4 months ago

Climate Action 2014-2015


THE CRESCENT DUNES PROJECT: CONCENTRATING SOLAR POWER WITH THERMAL ENERGY STORAGE By Daniel Thompson, Director of Development, SolarReserve Headquartered in Santa Monica, California, SolarReserve is a leading developer of large scale solar power projects and advanced solar thermal technology. With more than 5,000MW of projects under development, and more than US$1.8 billion of projects under construction and in operation including the flagship Crescent Dunes project, SolarReserve is a global leader in the development of solar power projects that can fully replace conventional coal, oil, natural gas, diesel and nuclear power stations. Its team has collectively built more than 15,000MW of projects across all power generation technologies and financed more than US$15 billion of projects. GAME-CHANGING TECHNOLOGY Long held as the holy grail of renewable energy, energy storage enables an intermittent resource – the sun – to be utilized at a scale and in a way that was never before cost-effectively possible. SolarReserve’s Concentrating Solar Power (CSP) with thermal energy storage technology utilises more than 10,000 heliostats (made up of an array of individual mirrors) that continuously track the sun across the sky and reflect the sun onto the top of a tall tower which holds the receiver. SolarReserve’s heliostat tracking technology was originally developed as part of the International Space Station (ISS), which orbits the earth 15 times a day and is required to continually realign its solar panels to capture energy from the sun to keep the ISS’s power systems operational. The accuracy of the tracking technology is critical to ensuring energy reflected by the heliostats is collected through the molten salt in the receiver and not spilled and wasted. Molten salt is pumped through the receiver from a cold tank, heating the salt from the reflected sunlight from 288 to 565 degrees C, where it is pumped into a heavily insulated hot tank and is able to be stored almost indefinitely. As electricity is needed, molten salt is dispatched from the hot tank through a heat exchanger to create superheated steam which then powers a conventional steam turbine. The molten salt is then returned to the cold tank where the process is repeated. The molten salt, which acts as both the heat transfer fluid and the energy storage medium, is maintained in a molten state for the entire 30 year life of the plant, never needs to be topped up and being a nitrate blend is able to be utilised as high grade fertiliser when the plant is eventually decommissioned. SolarReserve’s Concentrating Solar Power with molten salt energy storage process The de-coupling of energy collection and electricity generation enables SolarReserve’s CSP with molten salt energy storage technology to provide firm, reliable and dispatchable electricity – day or night. The technology enjoys 58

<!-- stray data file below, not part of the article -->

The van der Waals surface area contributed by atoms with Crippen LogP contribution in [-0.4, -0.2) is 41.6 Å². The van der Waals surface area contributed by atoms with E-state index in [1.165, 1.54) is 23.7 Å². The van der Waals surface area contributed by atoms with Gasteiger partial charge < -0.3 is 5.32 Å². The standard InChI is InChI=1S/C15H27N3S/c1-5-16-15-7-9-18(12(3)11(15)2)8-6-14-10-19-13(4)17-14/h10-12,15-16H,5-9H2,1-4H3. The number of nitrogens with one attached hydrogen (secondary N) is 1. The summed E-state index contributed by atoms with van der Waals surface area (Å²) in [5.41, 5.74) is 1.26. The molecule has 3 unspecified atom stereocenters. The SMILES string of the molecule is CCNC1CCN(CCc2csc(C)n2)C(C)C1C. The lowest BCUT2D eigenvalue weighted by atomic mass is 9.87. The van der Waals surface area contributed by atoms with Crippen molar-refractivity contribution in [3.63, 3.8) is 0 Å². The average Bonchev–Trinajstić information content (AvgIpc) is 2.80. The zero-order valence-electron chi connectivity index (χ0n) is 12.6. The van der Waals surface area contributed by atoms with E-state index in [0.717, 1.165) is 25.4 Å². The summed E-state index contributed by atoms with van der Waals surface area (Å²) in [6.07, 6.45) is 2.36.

all the benefits of renewable energy – free fuel, zero emissions, low operation and maintenance costs, long-term certainty on electricity cost – together with all the benefits of a conventional power station – dispatchable, reliable, proven, and grid-friendly technology. The technology is highly customisable through the sizing of the steam turbine generator that is installed, enabling the same plant to operate as a peaking plant delivering a large amount of energy for a short period of time, a mid-merit plant generating less energy over a longer period of time, or as a base load power station. Unlike conventional steam power stations which incur higher maintenance costs for starting and stopping the power station due to thermal fatigue issues with their large boilers, SolarReserve’s technology does not utilise a boiler and is more flexible and better equipped for more frequent starting and stopping of the power station. CRESCENT DUNES – NEXT GENERATION SOLAR BECOMES A REALITY SolarReserve is currently commissioning the 110MW Crescent Dunes project in Nevada, USA, utilising its world leading SolarReserve’s technology is highly customizable in size and dispatch profile CSP with thermal energy storage technology. The project incorporates 10 hours (at full capacity) of molten salt thermal energy storage enabling the power station to operate for up to 16 hours at 110MW during summer, and 12 hours in winter due to the different seasonal solar resource. The project is contracted to supply NV Energy, Nevada’s largest utility, with a firm and reliable block of power from 12PM to 12AM for the next 25 years. NV Energy is the dominant electricity supplier in Nevada, supplying Las Vegas and Reno, which have high evening air conditioning and lighting demand that could not reliably be met with intermittent renewable energy sources. The Crescent Dunes project utilises 10,347 heliostats that are 115 square metres each, combining to provide more than 1.2 million square metres of mirrors reflecting energy from the sun onto the receiver. The receiver and tower stand 200m tall, and are located adjacent to the hot and cold molten salt tanks that each can hold 31,000 tons of molten salt. The site is approximately 2.8km wide covering an area of 630 hectares in the Nevada desert. The project is expected to deliver 500,000MWh of electricity each year, twice the generation of an equivalentsized photovoltaic (PV) project. The project has created more than 4,300 direct, indirect and induced jobs during construction and will create 45 fulltime roles to operate and maintain the plant. Unlike other renewable energy technologies, the vast majority of the construction of the Crescent Dunes plant has been completed using locally sourced equipment and locally sourced labour, injecting more than US$700 million into the local economy. The once booming mining town of Tonopah, 20 miles from the plant, has been revitalised from the investment, jobs and tax benefits delivered by the Crescent Dunes project. Crescent Dunes CSP with molten salt thermal energy storage project 59